I worked in tobacco control for a few years in the past, so know how much of a nest of vipers the whole lobbying thing is, and how low mega-corp will go to protect its interests. Its interests of course being profit, the deaths of millions of people they weren't as bothered with.

    Out of interest I just checked on google, and apparently there are 7.53 billion people on earth, and so far only 536 people have ever been into space. It takes a lot of fuel to get just one person into space. I'm guessing we already haven't got enough fuel for that, and our atmosphere would probably have burnt up in the early stages of the exodus [citation needed]. Not to mention the fact we still have not found anywhere we can go, or how to get there.

    So we really should start looking after the place.
  6. Reiver

    Reiver Ribbit Ribbit

    I'm thinking rocket fuel could be fairly eco-friendly ? (hydrogen and oxygen) and both of those could be created from a wind farm and some sea water?

    although I guess it's a whole lot more complicated that that.
  7. slowmotion

    slowmotion Quite dreadful

    lost somewhere
    Sorry, I don't think about Planet Earth when attempting to turn the cranks.
    CarlP likes this.
  8. This mornings ride featured horizontal rain, wind varying between sidewind and head wind, so trying to turn bike sideways/having to pedal downhill, graduating to hail later, there was little fun factor. Today was entirely about looking after the environment.

    I just wish it'd show a little gratitude...
  9. mudsticks

    mudsticks Well-Known Member

    Well maybe if you showed some gratitude back?? :angel:

    It's supplied you with gravity to keep your tyres on the road, a stable surface to ride on, oxygen to breathe, water to drink and grow the crops that supplied your muscles with energy to push the pedals.
    Not to mention a weathered subsoil, plus organic matter to grow those food crops, and medicines.. The nitrogen cycle that nourished them, and supports lots of other creatures and plants that make up a livable, biodiverse synergistic ecosystem...

    Plus PE also supplied all the materials, ores, and fossil deposits that made your bike, and all the other stuff you own and use..

    I guess the planet could be grateful for your contributions of excreta to add back fertility to the soil (after composting) but I reckon on balance you're doing pretty well out of the deal :rolleyes:
  10. Humpf.

    Ultimately it'll get all of me to help fertilize daisies. This morning makes me wonder if it's trying to speed that up.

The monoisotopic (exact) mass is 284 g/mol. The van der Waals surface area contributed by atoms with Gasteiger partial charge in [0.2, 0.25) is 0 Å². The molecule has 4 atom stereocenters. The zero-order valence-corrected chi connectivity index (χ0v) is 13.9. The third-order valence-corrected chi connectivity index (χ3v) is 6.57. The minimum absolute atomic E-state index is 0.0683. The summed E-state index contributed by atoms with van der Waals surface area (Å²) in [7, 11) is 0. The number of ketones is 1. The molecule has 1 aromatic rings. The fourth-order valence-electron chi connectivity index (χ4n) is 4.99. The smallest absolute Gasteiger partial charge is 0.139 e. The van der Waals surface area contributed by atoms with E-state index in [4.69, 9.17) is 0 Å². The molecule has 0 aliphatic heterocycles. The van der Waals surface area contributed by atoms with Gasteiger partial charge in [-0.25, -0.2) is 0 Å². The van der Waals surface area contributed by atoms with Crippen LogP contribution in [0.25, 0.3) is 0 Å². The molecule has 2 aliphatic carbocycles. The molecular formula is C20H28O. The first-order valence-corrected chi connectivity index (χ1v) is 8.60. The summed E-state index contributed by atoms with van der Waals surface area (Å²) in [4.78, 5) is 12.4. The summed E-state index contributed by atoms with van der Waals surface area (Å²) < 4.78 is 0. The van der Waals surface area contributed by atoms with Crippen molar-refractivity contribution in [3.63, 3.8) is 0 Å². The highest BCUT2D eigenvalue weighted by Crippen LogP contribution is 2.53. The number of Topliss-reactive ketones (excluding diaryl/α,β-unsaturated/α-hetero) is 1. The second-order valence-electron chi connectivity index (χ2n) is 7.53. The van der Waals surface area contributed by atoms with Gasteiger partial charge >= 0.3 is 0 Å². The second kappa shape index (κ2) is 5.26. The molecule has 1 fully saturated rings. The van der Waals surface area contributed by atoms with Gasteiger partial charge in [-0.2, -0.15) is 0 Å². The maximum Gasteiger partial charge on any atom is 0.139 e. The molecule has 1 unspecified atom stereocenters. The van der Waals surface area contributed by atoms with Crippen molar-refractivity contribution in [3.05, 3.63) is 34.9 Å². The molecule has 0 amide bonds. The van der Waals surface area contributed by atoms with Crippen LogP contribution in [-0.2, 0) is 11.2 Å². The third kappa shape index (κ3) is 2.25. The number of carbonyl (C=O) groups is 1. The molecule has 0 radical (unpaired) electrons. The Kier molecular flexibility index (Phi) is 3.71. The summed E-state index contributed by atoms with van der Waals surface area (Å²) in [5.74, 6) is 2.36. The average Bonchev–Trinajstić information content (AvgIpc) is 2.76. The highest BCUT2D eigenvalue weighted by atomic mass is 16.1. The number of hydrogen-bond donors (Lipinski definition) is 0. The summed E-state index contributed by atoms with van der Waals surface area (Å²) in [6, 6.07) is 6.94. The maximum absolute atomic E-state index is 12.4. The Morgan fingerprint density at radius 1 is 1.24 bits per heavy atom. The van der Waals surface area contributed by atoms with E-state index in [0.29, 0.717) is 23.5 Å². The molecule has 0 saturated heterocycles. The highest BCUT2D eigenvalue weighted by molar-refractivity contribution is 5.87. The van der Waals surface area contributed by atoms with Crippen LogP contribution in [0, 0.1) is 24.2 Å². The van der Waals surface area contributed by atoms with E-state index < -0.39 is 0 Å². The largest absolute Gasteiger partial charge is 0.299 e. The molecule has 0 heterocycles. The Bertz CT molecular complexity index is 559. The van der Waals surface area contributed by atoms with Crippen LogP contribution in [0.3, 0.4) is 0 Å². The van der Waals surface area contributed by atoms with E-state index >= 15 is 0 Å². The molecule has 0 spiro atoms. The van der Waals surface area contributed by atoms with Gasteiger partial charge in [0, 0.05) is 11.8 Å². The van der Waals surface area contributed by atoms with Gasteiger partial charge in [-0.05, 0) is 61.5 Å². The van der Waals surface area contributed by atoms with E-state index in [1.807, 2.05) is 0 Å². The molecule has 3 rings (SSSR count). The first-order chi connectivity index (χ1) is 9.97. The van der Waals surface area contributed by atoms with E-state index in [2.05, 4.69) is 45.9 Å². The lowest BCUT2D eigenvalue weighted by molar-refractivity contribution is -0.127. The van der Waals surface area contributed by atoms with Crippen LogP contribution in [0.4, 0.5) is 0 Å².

11. mudsticks

    mudsticks Well-Known Member

    Nah - she's just giving you a chance to strengthen your resolve, and muscles :smile:

    Is 'humpf' colloquial German for you're right "I am not worthy..." ?? :rolleyes:
    Pat "5mph" likes this.
  12. mjr

    mjr Comfy armchair to one person & a plank to the next

    I agree with the conclusion - it's a lot easier in urban areas - but I think it's unhelpful to use phrases like "realistically a car is must" because it accuses anyone living in places like that without access to cars (which there are always some) of being unrealistic when clearly they're not. IMO overstating it like that leads to politicians getting away with guff like "cars are essential" and implementing motoring supremacist policies. Cars may be very desirable, but it's a bit short of a must.

    @12boy's location sounds like another kettle of fish. If reports of USA governments' attitude to mass transport and public transport are correct, plus critical services are only found in towns, access to a car in rural locations might almost be a must :sad:
  13. glasgowcyclist

    glasgowcyclist Charming but somewhat feckless

    Reminds of the sign outside the excellent cake shop near Dalwhinnie distillery (similar to this):

  14. mudsticks

    mudsticks Well-Known Member

    Well exactly . So why do we carry on as if there is??

    We can't really claim ignorance - all these problems have been common knowledge for decades.

    I guess it's a collective case of the CBA''s... As my kids used to call it.

    Combined with all the usual profit motive pushing us towards consumption..

    I'd agree, it is very difficult to go car free in the country atm unless you are retired or have a job that doesn't involve any actual 'things'
    Public transport is woeful out here, and stupidly expensive.

    I currently run a small car..
    And a slightly larger tractor.
    Try to minimise use of them.

    Although. both run on diesel I'm afraid, but I'm sure they could have been hydrogen cell driven, years ago if the tech had been encouraged, not sat on, and fossil fuels were taxed at their actual real cost to the planet..
  15. 12boy

    12boy Senior Member

    Casper WY USA
    We have too much stuff. Everybody needs to pare down what they have and to buy less in the future, starting with people other than me. The only exception is, of course, bicycles.
    Alan O, Dogtrousers and mudsticks like this.